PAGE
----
Google Blogger Website Integration

Blog Integration on

I’m currently working on a Java-based Content Management System (CMS) to integrate into my website, but it’s very much a background task, taking second place to client work. I have a whole bunch of archived notes and articles and on-going technical notes (such as this one) that I would like to make available on my website.

When a prospective client recently enquired about getpepper creating a website for them, incorporating Google’s Blogger FTP publishing facility, it led me to learn more about Blogger’s publishing facilities. In less than a day of exploring what could be done with Blogger, I’d seamlessly integrated its FTP publishing facility into the blog section, maintaining visual consistency with all other parts of the site.

Site Integration With Google Blogger

Google’s Blogger provides most of the features required to publish a blog on a domain, so long as a few basic administration features are available on the domain’s publishing server. Using Blogger’s FTP publishing facility, a set of static files is created. These include:

  • A main index page providing a chronological ordering of blog posts
  • A page for each label/tag containing all associated blog posts
  • A page per blog post
  • A file containing the blog RSS news feed data

All these files are pushed up to the HTTP server on which the blog will be published using FTP. After the initial files and directory structure have been created by Blogger using FTP, single posts are pushed up to the server as they are published. The whole blog can, however, refreshed from the Blogger dashboard.

Domain Server Set-Up

Firstly, you must have some degree of FTP configuration on the server that hosts your site. Here is an outline of the steps that you might follow in order to configure your server for integration with Google Blogger.

  1. Create a user that Blogger alone will use when publishing content to your site. On Debian-based Linux distributions the VSFTPD server allows creation of virtual users for use solely with the FTP server, avoiding the need to add a user to the system.
  2. Establish where abouts on the HTTP server the blog will be published from and permit FTP write access to that directory for the newly created user.
  3. If your FTP server permits, then be sure to jail the user to that directory in order to minimise any damage that might be done should the user’s FTP account be compromised.

Blogger Configuration

Here’s what you need to do within Blogger to publish to your FTP server.

  1. Choose the blog that is to be published from the Blogger dashboard.
  2. In Settings > Permissions, allow anyone to read the blog.
  3. In Layout > Edit HTML, click the link titled Revert to Classic Template – Google appears not to have enabled processing of their new Blogger tags for FTP publishing.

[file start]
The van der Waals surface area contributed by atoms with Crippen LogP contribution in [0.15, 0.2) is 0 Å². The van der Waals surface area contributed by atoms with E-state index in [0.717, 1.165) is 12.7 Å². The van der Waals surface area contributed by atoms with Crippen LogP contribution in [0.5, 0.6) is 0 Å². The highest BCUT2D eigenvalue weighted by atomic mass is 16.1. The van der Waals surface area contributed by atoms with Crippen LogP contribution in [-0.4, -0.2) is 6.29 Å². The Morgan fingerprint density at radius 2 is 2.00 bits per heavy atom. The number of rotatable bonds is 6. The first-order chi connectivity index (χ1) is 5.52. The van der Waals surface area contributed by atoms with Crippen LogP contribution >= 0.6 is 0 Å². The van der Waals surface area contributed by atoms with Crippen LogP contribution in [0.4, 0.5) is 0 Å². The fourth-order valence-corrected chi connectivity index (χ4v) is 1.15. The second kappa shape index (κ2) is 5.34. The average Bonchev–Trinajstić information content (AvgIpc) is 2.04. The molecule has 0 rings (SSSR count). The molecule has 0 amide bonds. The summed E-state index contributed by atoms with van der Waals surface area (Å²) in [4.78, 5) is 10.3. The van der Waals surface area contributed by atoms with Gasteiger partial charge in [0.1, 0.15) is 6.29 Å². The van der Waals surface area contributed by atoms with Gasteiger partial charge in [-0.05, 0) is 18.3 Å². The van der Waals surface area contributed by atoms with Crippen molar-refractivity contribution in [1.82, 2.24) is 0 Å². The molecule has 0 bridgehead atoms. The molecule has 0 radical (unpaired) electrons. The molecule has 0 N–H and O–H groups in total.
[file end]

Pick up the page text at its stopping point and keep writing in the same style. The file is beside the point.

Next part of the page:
4. After completing the previous two steps, the FTP Publishing option should become available on the Settings > Publishing section. You should now complete the following details:
  • FTP server address
  • Root URL of the published blog (e.g. in my case this is, not forgetting the http://, which Blogger seems to require.
  • Path to where the blog will be pushed by the Blogger FTP client – this will be relative to the directory in which the FTP user has been jailed.
  • Published blog’s main archive filename – index.html by default, though be careful not to overwrite any existing file if you wish to serve up your own, alternative blog default directory index page).
  • The filename that Blogger should use for your blog’s RSS feed.
  • FTP username and associated password (refer to server configuration, above).

You should now be able to publish to the server and view the published content.

Blog Visual Formatting

Visual formatting is performed by providing blog page layout using the Blogger classic template tags. Go to the section, Template > HTML, where you’ll find a rather mingy box in which you can write (or maybe paste) your HTML, CSS and template tags. The Blogger tags allow access to various parts of the the blog, such as; blog post content, author name, publication date, etc. Conditional tags are also available permitting different blog archive views (main chronological view, label view, etc) to be formatted in a single HTML file.

Blogger offers a default HTML file and you might find this helpful when learning about the Blogger template tags. I’d recommend making the following changes for improved integration with the remainder of your website.

  • Turn off the blogger navbar (the “off” option only becomes available once FTP publishing has been fully enabled).
  • Don’t use Blogger’s <$BlogMetaData$> tag if you want to use your own favicon – part of the output of the <$BlogMetaData$> tag references the Blogger favicon. If you omit this tag, then you should manually insert some of the HTML tags that this template tag would have included for you:
<meta http-equiv="Content-Type"
<link rel="icon"
<link rel="alternate"
    title="Blog Title - Atom"
<link rel="stylesheet"
  • Don’t embed any blog-specific CSS in the head of the blog pages as the example theme demonstrates (I guess there are few other options for the default theme). Add any new CSS to your site’s CSS files and reference those files in your blog pages, just as you normally would. This gives you access to your site’s existing styling and of course allows browsers easily cache the CSS.